Tuesday, September 07, 2010

A medieval photograph?

Pope Pius XII and the Romans, 1944:

Here is what Dr. Beachcombing sees:

Pius who had a slightly messianic streak at times, stands before the crowd like a crucified Christ dressed in beatific white. Pius’s face (perhaps fortunately for the effect) is not visible, but watch the Romans who might have come out of a movie on the black death twist before him. My God!
 When Beachcombing first saw this fabulous portrait he felt that he finally understood a hundred chronicle descriptions of eighth- or fourteenth-century crowds ‘ooo-ing’ and ‘aargh-ing’ over the burning of a heretic or the carrying of a religious icon.

Do you agree?  Go tell him.

1 comment:

  1. Neat photograph. Still inspiring a crowd is not unique to Popes or the Middle Ages. Surely in the 150 years of photography we have many pictures of crowds held in rapture by political, religious, artist (rock stars?) leaders and also by parading of symbols. Look at this Frenchman sobbing.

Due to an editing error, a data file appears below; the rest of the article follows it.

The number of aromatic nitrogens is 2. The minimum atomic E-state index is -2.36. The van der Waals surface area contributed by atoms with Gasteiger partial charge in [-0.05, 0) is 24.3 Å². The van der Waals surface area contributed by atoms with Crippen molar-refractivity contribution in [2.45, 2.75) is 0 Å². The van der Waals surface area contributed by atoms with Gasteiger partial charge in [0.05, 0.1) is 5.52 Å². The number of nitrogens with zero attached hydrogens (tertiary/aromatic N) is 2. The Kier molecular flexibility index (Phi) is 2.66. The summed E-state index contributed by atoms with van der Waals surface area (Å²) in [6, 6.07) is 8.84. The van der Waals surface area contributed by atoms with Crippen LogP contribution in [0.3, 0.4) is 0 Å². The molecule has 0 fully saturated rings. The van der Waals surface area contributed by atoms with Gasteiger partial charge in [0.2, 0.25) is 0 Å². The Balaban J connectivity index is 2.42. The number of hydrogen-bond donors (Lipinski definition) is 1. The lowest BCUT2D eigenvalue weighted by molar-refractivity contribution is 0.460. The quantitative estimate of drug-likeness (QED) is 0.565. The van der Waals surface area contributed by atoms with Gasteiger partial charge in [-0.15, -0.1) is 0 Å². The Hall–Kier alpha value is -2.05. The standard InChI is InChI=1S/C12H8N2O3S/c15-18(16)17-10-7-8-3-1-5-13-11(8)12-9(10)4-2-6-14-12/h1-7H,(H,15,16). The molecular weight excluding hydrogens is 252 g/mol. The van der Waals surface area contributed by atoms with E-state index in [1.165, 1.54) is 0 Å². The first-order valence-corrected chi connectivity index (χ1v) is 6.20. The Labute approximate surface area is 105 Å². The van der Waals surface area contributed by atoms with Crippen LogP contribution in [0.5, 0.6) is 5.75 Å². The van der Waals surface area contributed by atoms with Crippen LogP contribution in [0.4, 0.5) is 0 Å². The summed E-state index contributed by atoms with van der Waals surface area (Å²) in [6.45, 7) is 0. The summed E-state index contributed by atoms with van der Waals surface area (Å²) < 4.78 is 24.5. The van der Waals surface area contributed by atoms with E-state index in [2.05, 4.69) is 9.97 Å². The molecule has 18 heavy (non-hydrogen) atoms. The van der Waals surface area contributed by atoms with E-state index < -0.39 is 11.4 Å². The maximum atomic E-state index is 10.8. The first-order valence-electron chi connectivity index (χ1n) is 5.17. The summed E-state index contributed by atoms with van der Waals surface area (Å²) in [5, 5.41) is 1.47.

Perhaps 2,000 years earlier his ancestor sobbed the same way when Caesar marched through the same town and took away the battle honours.

    If Beachcombing wants Medieval photographs look at the living history community and their images on the internet. Here is an example including the worst jouster in the history of the world.